Dependably, Frances Robles of the New York Times is providing the journalistic justification for the President’s current lies about the border crisis.  Gangs attacking children, the Times claims, is the notable factor suddenly driving waves of illegal immigration over the southern border.

The Times does not care much for crime victims on this side of the fence, unless a very specific formula may be met: the victim must be a minority — sexual, racial, or otherwise — and the offender must be a white person, dating preference heterosexual.  If that stage can’t be fully set, a “white Hispanic” or sexually ambiguous, meth-addicted redneck will do in a pinch.

Most importantly, minority-on-minority crime, like the current bloodbath in Chicago, must be denied.

But crime in foreign vistas lack the American handicapping.  And so the Times happily volunteered to paper over the chasm between the President’s claims about gang-driven migration and the facts on the ground.  “Fleeing Gangs, Children Head to U.S. Border” ran the headline of Robles’ piece.  In it, he offered mealy-mouthed acknowledgements of other “causes” of  the current youth migration, but only to clear the stage to discuss crime:

Many children and parents say the rush of new migrants stems from a belief that United States immigration policy offers preferential treatment to minors, but in addition, studies of Border Patrol statistics show a strong correlation between cities like San Pedro Sula with high homicide rates and swarms of youngsters taking off for the United States.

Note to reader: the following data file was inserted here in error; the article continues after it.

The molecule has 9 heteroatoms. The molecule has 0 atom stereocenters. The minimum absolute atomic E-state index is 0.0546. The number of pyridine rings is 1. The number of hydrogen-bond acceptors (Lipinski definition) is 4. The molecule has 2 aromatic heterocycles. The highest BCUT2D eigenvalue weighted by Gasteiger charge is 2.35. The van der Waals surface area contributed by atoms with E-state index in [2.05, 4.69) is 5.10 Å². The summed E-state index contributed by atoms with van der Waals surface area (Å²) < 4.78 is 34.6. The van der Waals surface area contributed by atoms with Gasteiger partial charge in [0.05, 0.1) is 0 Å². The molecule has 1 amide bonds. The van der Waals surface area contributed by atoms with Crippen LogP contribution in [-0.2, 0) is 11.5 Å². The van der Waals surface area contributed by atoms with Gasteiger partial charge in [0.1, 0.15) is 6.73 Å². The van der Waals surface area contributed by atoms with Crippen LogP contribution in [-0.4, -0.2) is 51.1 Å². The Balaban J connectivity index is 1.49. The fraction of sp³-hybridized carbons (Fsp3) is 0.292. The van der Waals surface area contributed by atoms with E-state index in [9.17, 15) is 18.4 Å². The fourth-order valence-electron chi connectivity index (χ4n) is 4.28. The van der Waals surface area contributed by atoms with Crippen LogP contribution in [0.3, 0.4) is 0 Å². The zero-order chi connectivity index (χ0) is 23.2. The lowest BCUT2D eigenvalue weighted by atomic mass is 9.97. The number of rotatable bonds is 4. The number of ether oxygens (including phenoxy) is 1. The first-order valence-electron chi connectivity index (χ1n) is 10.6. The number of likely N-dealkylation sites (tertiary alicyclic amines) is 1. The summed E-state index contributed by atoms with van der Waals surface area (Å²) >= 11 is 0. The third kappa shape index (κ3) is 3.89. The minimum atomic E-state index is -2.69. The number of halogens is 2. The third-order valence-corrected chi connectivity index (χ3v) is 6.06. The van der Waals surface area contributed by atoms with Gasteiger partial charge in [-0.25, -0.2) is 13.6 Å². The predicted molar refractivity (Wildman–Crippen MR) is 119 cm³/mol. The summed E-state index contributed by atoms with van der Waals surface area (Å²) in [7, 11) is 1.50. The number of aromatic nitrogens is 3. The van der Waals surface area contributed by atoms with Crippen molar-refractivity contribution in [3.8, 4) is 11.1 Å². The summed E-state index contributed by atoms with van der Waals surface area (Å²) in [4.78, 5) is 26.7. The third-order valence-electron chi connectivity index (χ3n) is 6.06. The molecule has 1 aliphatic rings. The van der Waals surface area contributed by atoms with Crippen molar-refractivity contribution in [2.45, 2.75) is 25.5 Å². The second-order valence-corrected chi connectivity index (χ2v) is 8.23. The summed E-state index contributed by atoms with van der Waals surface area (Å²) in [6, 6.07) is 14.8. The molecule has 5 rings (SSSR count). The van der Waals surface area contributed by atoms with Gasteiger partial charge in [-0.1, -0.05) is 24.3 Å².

It couldn’t be that “swarms of youngsters” take off from certain cities because word spreads locally of immigrants successfully clearing the unprotected American border, could it?

There is no denying that Honduras is currently the “murder capitol” of the world, and San Pedro Sula in the murder capitol of Honduras.  But it has held this ignominious title for several years.  Nor do migration rates rise and fall with rates of violence in the city.  According to the Times, “homicides dropped sharply in 2012 after a gang truce in neighboring El Salvador,” but rates of unaccompanied minors traveling from San Pedro Sula to the U.S. has




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